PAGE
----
Chapter

Morality and Religion

Linda Zagzebski

in The Oxford Handbook of Philosophy of Religion

Published in print January 2005 | ISBN: 9780195138092
Published online April 2005 | e-ISBN: 9780199835348 | DOI: http://dx.doi.org/10.1093/0195138090.003.0015

Series: Oxford Handbooks in Philosophy

 Morality and Religion

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Almost all religions contain a code of morality, and in spite of the factthat there are moral codes and philosophies that do not rely upon anyreligion, it has been traditionally argued that there are at least threeimportant ways in which morality needs religion: (1) the goal of the morallife is unreachable without religious practice, (2) religion is necessary toprovide moral motivation, and (3) religion provides morality with itsfoundation and justification. These three ways in which morality may needreligion are independent, but I argue that there are conceptual connectionsamong the standard arguments for them. I identify reasons for resistance tothe idea that morality needs religion and then turn to arguments for each ofthe three ways in which morality may need religion. All three are related toclassic forms of the moral argument for the existence of God. I conclude bycomparing classic Divine Command Theory with my Divine Motivation Theory andargue that the latter has advantages over the former in the way it providesa theological foundation for ethics.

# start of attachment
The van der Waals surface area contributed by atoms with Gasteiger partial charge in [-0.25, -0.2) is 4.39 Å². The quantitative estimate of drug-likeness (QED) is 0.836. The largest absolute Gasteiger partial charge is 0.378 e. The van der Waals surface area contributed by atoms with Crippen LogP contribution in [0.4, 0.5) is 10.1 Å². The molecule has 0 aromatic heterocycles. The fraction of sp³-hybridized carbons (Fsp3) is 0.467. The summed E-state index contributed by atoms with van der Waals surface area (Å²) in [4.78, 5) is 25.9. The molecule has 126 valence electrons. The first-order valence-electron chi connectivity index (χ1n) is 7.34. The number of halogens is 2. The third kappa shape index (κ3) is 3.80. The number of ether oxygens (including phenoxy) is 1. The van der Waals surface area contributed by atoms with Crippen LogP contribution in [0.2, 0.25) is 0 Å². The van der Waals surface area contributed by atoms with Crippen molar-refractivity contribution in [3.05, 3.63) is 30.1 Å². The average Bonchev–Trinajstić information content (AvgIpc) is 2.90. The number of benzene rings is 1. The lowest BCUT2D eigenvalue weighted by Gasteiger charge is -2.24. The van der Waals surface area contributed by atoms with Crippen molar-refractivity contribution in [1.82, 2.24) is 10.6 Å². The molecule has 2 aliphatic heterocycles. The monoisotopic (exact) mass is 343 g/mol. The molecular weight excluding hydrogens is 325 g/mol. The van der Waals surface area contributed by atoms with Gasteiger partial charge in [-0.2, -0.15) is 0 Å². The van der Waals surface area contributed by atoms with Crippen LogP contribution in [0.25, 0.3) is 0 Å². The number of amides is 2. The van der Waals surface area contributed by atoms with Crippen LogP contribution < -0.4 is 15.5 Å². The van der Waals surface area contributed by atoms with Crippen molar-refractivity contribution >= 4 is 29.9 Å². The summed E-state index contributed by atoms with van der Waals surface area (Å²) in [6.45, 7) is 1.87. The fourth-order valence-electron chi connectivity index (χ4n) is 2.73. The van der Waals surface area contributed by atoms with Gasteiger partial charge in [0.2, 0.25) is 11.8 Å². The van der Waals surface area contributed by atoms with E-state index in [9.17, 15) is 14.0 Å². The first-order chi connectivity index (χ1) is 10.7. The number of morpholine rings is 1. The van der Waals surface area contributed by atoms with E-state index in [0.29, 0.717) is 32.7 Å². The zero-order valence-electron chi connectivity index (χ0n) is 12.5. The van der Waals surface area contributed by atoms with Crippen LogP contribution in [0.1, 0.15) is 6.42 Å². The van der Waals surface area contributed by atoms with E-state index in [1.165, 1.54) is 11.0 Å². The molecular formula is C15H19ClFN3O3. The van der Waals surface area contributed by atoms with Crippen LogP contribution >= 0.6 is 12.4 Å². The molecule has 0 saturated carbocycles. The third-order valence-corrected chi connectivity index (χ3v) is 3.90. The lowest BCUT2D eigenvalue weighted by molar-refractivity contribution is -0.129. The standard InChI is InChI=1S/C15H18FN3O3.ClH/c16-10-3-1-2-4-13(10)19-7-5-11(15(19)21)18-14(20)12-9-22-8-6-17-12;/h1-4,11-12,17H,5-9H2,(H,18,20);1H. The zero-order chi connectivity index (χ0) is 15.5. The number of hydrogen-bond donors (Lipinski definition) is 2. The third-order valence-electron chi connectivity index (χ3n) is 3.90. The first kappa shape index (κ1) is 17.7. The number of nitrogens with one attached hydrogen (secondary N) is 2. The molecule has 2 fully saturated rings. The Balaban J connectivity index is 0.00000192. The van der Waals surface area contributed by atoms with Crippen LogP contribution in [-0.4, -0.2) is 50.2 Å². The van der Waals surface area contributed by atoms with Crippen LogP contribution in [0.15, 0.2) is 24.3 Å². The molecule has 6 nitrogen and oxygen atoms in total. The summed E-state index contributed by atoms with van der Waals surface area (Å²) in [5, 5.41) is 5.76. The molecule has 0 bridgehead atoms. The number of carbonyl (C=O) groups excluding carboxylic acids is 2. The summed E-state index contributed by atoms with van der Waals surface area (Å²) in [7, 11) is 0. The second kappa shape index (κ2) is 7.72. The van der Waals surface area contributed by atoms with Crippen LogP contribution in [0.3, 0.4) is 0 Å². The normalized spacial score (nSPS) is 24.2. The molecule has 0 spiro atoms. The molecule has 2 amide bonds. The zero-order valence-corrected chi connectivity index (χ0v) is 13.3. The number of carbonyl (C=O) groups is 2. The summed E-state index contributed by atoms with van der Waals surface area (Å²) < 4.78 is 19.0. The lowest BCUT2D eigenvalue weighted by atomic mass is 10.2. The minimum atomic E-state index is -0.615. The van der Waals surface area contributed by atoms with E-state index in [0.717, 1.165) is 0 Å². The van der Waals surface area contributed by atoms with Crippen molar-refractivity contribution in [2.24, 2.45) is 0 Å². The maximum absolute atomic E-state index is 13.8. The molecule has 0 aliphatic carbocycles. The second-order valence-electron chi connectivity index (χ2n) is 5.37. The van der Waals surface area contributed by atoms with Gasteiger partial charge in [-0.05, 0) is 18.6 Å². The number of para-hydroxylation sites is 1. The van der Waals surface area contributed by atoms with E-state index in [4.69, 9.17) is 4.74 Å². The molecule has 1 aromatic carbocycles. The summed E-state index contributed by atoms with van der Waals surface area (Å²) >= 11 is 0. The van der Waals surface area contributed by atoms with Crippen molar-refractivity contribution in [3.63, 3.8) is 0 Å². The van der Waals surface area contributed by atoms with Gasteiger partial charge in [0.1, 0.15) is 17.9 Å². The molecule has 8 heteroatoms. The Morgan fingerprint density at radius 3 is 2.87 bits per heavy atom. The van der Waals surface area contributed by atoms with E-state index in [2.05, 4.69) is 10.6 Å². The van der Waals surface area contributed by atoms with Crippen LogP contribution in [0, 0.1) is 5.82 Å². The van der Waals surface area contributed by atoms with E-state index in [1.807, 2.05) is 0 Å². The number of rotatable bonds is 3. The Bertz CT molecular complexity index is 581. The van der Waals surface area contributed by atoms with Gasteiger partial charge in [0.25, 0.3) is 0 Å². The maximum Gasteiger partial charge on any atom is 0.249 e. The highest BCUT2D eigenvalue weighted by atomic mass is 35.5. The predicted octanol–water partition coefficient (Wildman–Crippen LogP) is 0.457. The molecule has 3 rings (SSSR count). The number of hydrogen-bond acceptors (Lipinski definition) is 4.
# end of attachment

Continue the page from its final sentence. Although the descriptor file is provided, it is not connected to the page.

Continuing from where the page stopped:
Keywords: Divine Command theory; Divine Motivation theory; moral arguments for the existence of God; moral motivation; morality; morality and religion; theological foundations for ethics

Chapter.  10955 words. 

Subjects: Philosophy of Religion

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